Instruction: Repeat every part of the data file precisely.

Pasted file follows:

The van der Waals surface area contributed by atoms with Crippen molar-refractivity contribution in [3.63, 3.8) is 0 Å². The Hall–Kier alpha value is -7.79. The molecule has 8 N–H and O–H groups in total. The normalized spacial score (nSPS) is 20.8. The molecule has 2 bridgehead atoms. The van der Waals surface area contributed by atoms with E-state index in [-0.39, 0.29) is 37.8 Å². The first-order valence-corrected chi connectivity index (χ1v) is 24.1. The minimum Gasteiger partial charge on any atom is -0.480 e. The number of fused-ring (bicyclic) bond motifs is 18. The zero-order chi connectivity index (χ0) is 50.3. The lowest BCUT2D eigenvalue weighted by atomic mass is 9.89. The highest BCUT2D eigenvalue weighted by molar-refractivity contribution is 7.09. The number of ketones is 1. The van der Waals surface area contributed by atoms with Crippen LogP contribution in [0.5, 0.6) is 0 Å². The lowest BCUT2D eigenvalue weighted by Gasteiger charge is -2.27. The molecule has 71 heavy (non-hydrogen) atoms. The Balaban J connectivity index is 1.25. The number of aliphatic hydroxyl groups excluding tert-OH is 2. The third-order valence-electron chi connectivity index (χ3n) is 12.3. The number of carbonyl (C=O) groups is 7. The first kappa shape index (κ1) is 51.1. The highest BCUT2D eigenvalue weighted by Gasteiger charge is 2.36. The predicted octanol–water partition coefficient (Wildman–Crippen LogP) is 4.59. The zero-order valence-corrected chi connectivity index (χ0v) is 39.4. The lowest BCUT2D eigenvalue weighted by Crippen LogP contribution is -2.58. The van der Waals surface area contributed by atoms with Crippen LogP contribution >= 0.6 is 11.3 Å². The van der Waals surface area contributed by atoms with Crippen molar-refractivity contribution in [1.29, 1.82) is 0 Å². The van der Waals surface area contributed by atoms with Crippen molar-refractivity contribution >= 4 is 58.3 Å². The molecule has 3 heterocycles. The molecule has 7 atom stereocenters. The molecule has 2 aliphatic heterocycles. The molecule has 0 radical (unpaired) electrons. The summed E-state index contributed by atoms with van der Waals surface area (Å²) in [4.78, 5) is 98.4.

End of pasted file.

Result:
The van der Waals surface area contributed by atoms with Crippen molar-refractivity contribution in [3.63, 3.8) is 0 Å². The Hall–Kier alpha value is -7.79. The molecule has 8 N–H and O–H groups in total. The normalized spacial score (nSPS) is 20.8. The molecule has 2 bridgehead atoms. The van der Waals surface area contributed by atoms with E-state index in [-0.39, 0.29) is 37.8 Å². The first-order valence-corrected chi connectivity index (χ1v) is 24.1. The minimum Gasteiger partial charge on any atom is -0.480 e. The number of fused-ring (bicyclic) bond motifs is 18. The zero-order chi connectivity index (χ0) is 50.3. The lowest BCUT2D eigenvalue weighted by atomic mass is 9.89. The highest BCUT2D eigenvalue weighted by molar-refractivity contribution is 7.09. The number of ketones is 1. The van der Waals surface area contributed by atoms with Crippen LogP contribution in [0.5, 0.6) is 0 Å². The lowest BCUT2D eigenvalue weighted by Gasteiger charge is -2.27. The molecule has 71 heavy (non-hydrogen) atoms. The Balaban J connectivity index is 1.25. The number of aliphatic hydroxyl groups excluding tert-OH is 2. The third-order valence-electron chi connectivity index (χ3n) is 12.3. The number of carbonyl (C=O) groups is 7. The first kappa shape index (κ1) is 51.1. The highest BCUT2D eigenvalue weighted by Gasteiger charge is 2.36. The predicted octanol–water partition coefficient (Wildman–Crippen LogP) is 4.59. The zero-order valence-corrected chi connectivity index (χ0v) is 39.4. The lowest BCUT2D eigenvalue weighted by Crippen LogP contribution is -2.58. The van der Waals surface area contributed by atoms with Crippen LogP contribution >= 0.6 is 11.3 Å². The van der Waals surface area contributed by atoms with Crippen molar-refractivity contribution in [1.29, 1.82) is 0 Å². The van der Waals surface area contributed by atoms with Crippen molar-refractivity contribution >= 4 is 58.3 Å². The molecule has 3 heterocycles. The molecule has 7 atom stereocenters. The molecule has 2 aliphatic heterocycles. The molecule has 0 radical (unpaired) electrons. The summed E-state index contributed by atoms with van der Waals surface area (Å²) in [4.78, 5) is 98.4.